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March 5, 2008

Peter Nagy

A co-founder of avant-garde New York gallery Nature Morte and an active artist in the '80s, Peter Nagy moved to New Delhi in 1993. In 1997, he reopened Nature Morte as an experimental space for new Indian art. In 2003, he expanded the gallery by partnering with Bose Pacia — just in time for the burgeoning of the Indian contemporary art scene. Artkrush editor Paul Laster recently chatted with Nagy about his arrival and work in India.

AK:  What first brought you to India?

PN:  I first visited India in 1990 as a tourist, for three weeks. I then returned in 1993 and stayed for a year, with an apartment in New Delhi, two one-month artist residencies at art colleges in Baroda and Ahmedabad, and plans to see more of the country with and without friends from New York. After that year, I decided to stay for good, with extended visits back to New York in the summers.

AK:  Was it difficult to integrate yourself into the local art world?

PN:  Luckily, the art world of India is conducted entirely in English, so it was relatively easy to access, and there were many galleries already in Bombay [renamed Mumbai in 1995] and a few in Delhi.

AK:  How has the Indian contemporary art scene evolved since your arrival?

PN:  It's grown tremendously and become more sophisticated and international. Of course, those changes are mirrored throughout the societies of urban India.

AK:  In New York's East Village, Nature Morte was widely known for presenting multimedia conceptual art. Are you still interested in this kind of work, and are there Indian artists who share similar experimental concerns?

PN:  I started Nature Morte again in New Delhi because I was finding a lot of interesting work that paralleled the concerns of the New York scene in the '80s: representational and identity politics, new-media strategies, the discourses of appropriation and criticality. Indian artists working within these ideas include Anita Dube, Sheba Chhachhi, Vivan Sundaram, Jitish Kallat, Bharti Kher, Subodh Gupta, Nataraj Sharma, and on and on.

AK:  Can you draw any comparisons between the New York art world of the '80s and contemporary Indian art now?

PN:  There's a bit of déjà vu, actually. I'm involved in a scene that's both fueled by a booming internal economy and the attention of the international art world.

AK:  Can you tell us about your partnership with New York's Bose Pacia Gallery?

PN:  After a few years of getting to know each other, Nature Morte and Bose Pacia formally teamed up in 2003. Bose Pacia provided the capital to open the large space we still have in central-south Delhi and made it possible for us to participate in international art fairs. They needed the curatorial and logistical support Nature Morte could supply from India, while we needed the financial and logistical support they offered to go global.

AK:  Is there a big interest in new art within India, or are serious collectors mainly foreign?

PN:  The interest from India itself and from abroad is growing so quickly that it's overwhelming to keep up with it all. Certainly, the interest for the more radical and experimental types of art comes more from outside of India, but there are many wealthy people living in India who are willing to pay higher prices for works by new art stars making their mark internationally.

AK:  How has the blossoming of international interest affected Indian artists and galleries?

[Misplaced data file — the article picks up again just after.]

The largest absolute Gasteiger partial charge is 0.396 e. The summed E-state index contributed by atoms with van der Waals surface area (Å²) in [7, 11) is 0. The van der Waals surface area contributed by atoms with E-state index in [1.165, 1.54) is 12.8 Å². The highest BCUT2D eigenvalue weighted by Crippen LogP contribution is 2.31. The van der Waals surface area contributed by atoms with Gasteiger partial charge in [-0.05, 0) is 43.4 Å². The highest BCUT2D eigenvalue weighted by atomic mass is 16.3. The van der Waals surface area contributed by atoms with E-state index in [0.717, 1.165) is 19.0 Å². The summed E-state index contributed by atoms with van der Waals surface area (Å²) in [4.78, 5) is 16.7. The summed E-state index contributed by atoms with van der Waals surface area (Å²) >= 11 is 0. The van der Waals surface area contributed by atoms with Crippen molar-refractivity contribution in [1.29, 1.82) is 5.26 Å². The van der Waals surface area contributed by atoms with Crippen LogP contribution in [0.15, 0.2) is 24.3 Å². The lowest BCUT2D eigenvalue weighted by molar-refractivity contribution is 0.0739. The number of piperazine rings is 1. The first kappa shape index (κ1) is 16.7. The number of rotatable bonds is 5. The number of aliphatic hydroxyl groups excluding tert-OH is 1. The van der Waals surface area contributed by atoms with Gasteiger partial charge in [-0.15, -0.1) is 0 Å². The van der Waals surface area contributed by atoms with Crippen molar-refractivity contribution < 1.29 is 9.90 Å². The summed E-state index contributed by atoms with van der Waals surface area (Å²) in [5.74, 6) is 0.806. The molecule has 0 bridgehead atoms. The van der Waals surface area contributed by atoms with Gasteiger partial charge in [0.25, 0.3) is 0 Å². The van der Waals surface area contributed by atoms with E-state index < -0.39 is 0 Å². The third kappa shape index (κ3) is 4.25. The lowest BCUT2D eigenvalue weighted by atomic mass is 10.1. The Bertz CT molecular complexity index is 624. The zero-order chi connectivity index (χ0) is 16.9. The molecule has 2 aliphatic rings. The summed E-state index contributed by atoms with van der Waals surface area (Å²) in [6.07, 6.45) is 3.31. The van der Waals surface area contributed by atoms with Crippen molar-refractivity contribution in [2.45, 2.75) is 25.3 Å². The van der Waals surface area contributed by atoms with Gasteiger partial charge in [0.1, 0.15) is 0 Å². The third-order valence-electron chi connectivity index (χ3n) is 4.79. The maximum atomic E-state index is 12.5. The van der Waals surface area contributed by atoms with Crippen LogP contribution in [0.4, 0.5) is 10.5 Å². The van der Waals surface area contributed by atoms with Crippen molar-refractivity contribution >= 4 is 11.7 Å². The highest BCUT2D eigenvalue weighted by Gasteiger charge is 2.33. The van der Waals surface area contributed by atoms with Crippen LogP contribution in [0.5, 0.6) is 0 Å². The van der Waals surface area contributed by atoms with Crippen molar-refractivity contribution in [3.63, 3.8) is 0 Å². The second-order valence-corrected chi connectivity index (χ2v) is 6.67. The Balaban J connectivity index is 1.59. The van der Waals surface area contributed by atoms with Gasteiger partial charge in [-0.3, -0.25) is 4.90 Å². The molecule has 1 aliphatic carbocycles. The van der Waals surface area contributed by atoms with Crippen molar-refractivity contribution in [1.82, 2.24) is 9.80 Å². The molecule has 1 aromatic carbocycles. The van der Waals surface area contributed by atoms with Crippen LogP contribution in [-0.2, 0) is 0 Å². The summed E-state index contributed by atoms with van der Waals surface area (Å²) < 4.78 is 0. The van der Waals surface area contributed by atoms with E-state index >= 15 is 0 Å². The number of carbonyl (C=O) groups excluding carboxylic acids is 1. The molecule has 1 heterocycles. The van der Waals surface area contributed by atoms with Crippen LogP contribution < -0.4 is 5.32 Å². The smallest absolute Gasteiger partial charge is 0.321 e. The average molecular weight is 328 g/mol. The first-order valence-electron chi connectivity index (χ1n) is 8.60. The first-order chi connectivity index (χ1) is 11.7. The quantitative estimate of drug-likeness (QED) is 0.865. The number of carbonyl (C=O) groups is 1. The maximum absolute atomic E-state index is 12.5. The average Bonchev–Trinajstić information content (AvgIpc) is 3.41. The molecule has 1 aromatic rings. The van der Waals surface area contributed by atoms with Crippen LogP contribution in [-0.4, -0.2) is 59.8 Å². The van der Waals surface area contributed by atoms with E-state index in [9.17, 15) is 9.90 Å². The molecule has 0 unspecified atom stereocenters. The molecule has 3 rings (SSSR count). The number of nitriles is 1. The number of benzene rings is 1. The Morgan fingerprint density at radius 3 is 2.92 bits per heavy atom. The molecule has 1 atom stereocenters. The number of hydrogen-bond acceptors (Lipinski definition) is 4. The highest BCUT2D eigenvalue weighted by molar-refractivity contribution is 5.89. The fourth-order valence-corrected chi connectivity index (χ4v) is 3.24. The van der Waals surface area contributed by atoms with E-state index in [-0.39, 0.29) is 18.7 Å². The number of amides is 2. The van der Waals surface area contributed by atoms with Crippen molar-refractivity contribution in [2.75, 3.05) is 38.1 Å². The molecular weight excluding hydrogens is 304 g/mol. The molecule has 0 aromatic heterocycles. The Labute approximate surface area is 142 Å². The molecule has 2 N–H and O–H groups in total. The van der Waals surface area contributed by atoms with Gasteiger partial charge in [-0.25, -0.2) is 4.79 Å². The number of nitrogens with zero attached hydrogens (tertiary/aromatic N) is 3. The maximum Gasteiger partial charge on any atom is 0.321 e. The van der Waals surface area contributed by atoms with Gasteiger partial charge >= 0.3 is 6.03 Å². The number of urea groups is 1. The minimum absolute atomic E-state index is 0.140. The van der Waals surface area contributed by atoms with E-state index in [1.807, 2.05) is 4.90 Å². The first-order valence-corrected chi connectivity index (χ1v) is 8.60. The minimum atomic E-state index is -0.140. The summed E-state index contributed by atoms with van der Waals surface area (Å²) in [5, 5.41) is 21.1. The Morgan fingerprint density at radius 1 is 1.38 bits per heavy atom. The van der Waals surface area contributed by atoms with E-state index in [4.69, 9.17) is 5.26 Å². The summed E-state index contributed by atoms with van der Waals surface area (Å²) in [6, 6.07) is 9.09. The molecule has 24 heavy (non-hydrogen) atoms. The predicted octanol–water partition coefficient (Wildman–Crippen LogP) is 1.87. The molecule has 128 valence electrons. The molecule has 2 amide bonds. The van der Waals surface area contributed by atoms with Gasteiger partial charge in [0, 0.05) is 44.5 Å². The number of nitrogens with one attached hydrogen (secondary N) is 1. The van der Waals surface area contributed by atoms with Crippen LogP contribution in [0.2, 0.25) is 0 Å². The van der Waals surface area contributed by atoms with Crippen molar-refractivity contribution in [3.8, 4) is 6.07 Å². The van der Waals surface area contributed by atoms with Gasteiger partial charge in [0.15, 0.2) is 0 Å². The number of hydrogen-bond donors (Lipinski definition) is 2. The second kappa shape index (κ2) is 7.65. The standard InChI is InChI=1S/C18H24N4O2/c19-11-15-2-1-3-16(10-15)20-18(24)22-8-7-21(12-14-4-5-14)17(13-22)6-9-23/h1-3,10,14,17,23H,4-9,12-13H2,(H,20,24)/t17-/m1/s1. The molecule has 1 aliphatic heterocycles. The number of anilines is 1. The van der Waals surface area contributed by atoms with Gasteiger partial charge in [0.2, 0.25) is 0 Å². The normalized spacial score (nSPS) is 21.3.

PN:  Increased professionalism, increased competition, increased expectations.

AK:  We've written about a number of artists that you've shown or represent, including Subodh Gupta, who was on the cover of our first issue; Thukral and Tagra, who were on the cover of Issue 60; and, amongst others, Raqs Media Collective, Ranbir Kaleka, and Anita Dube, whom we discussed in an interview with Gordon Knox, your co-organizer for the Indian Pavilion at the 2005 Venice Biennale. What are your thoughts about these artists now?

PN:  They're all very talented artists with years of good work ahead of them.

AK:  For years, you came back to Bridgehampton, New York, for the summer and wrote reviews for Time Out New York during your stay. Do you continue to summer in New York and write about art?

PN:  I still try to take a couple of weeks in Bridgehampton every summer, though I've missed a few summers in a row. Luckily, one of my best friends was able to hold on to a cottage there that I can share with her. My career in India began as a writer, and I wrote a lot of magazine articles and catalog essays about contemporary Indian art. I now write very little — besides the hundreds of emails daily.

AK:  Before moving to India, you were a very much in-demand artist, with sold-out shows at major galleries. Since then, you've only occasionally shown your own work, and once the boom for contemporary Indian art started building, we stopped seeing anything. Does running a successful gallery allow any time for you to make art?

PN:  When I came to live in India in the early '90s, pre-email and Internet, I was still very much cut off from the rest of the world, and so I lost the support of most of my dealers. I've shown my work a bit in India, with a solo show of paintings at the Chemould Gallery in Mumbai in April 2004, and I mounted a show of very Indian-inspired works with Nicole Klagsbrun in New York in June 1997. I always have some things in progress in the studio, but these days, I have no time to think about them. Remember, I was a gallerist before becoming an exhibiting artist, and my role here is extremely creative and fulfilling. Someday, perhaps, I'll have more time for art-making again.

Nature Morte is exhibiting at the Armory Show in New York from March 27 to 30.

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